Then there are other bits that are electronically controlled. The suspension has electronically controlled magnetic dampers which allows you to select the level of cushioning. Comfort mode is brilliant, on some of the dirt tracks leading up to our lunch stop at a ranch on the outskirts of Arizona, the ride quality gat superbly well cushioned. Shifting it to Sport mode immediately lets you feel the difference with the suspension getting hammered on the dirt surface. But out on tarmac, sport mode keeps you glued to the surface.
The exhaust note is electronically controlled, it sounds good normally, but if you want to add some bass to it, simply press a button. And then there are more electronics, providing you with creature comforts and enhancements. One of those is the massage function on the seats, both driver and passenger. Though it's not as intense as what you get in a Mercedes, it works pretty well.
Electronics aside what is it like to drive?
The X5 itself is a large car, the dimensions are huge and along with that so is its weight. Not many changes in the M variants other than it getting tasty lightweight alloys bringing the unsprung weight down considerably.
It's not the easiest vehicle to hustle around a corner, there is a lot of momentum you carry into a corner and the X5 M does not like to defy physics. And yet it does, almost nonchalantly. Id like to drive this on a racetrack to see what it is actually capable of because out on Arizona's roads there isn't much you can figure out. Its sharp and precise, but the steering feels dull, the throttle responses are dull, the whole thing lacks the drama you expect in an M vehicle. That for me is a bit of a downer. It's quick, blindingly quick but there is just no cinematic effect associated with the whole pedal to the metal action.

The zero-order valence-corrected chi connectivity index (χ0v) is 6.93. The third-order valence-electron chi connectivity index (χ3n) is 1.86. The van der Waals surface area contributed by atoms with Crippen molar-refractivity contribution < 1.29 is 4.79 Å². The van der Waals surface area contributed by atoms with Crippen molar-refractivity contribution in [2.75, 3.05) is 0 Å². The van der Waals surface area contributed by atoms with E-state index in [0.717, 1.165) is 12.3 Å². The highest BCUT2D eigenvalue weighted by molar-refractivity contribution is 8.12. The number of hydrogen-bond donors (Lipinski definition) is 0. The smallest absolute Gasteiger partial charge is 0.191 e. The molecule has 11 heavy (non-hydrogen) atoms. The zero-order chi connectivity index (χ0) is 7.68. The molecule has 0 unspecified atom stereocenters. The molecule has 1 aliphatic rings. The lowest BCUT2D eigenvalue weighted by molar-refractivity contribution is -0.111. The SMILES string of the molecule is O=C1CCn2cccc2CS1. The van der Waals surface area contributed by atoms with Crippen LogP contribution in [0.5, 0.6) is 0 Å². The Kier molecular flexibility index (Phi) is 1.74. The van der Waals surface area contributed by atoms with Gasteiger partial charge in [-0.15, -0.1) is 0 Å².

You do appreciate the precision and the pace but then this is a car that has been built to appeal to more amateurs thus scaling up the market demand. And that is not what M represents to me. You have to earn this, which meant improving your own skills as a driver before you approached an M car. The X5 M in standard or Competition trim just lacks that conviction.
Should I splurge on one then?
The X5 M is a statement, I don't see anyone taking it to a racetrack, you'd be a twat to do something like that. It serves no other purpose than to put more muscle into your daily driver. And once you've done that you won't have the roads to drive it on. It does not even look menacing or aggressive or sport-focused. The shade of blue we drove it in, is completely unflattering. In white it's a bit more dramatic, but it has no stance even sitting on those 21" and 22" (front and rear respectively) wheels and tyres and its street presence is weak. The massive grille makes matters worse. In the standard X5 M, the chrome surrounds are garish, the Competition trim gets the black mirror finish surround but that trim, isn't coming to India.
Yes, if you have the money, go out and buy one, because this is by far one of the most tech-savvy performance SUVs I've ever seen. There is a small supercomputer in there that does these fantastic calculations at lighting speeds to make sure you do the right things. So yes, go out and enjoy that. It goes on sale in India in less than six months.
Also see: 2020 BMW X5 M Competition first drive review
Starts Rs 74.9 Lakhs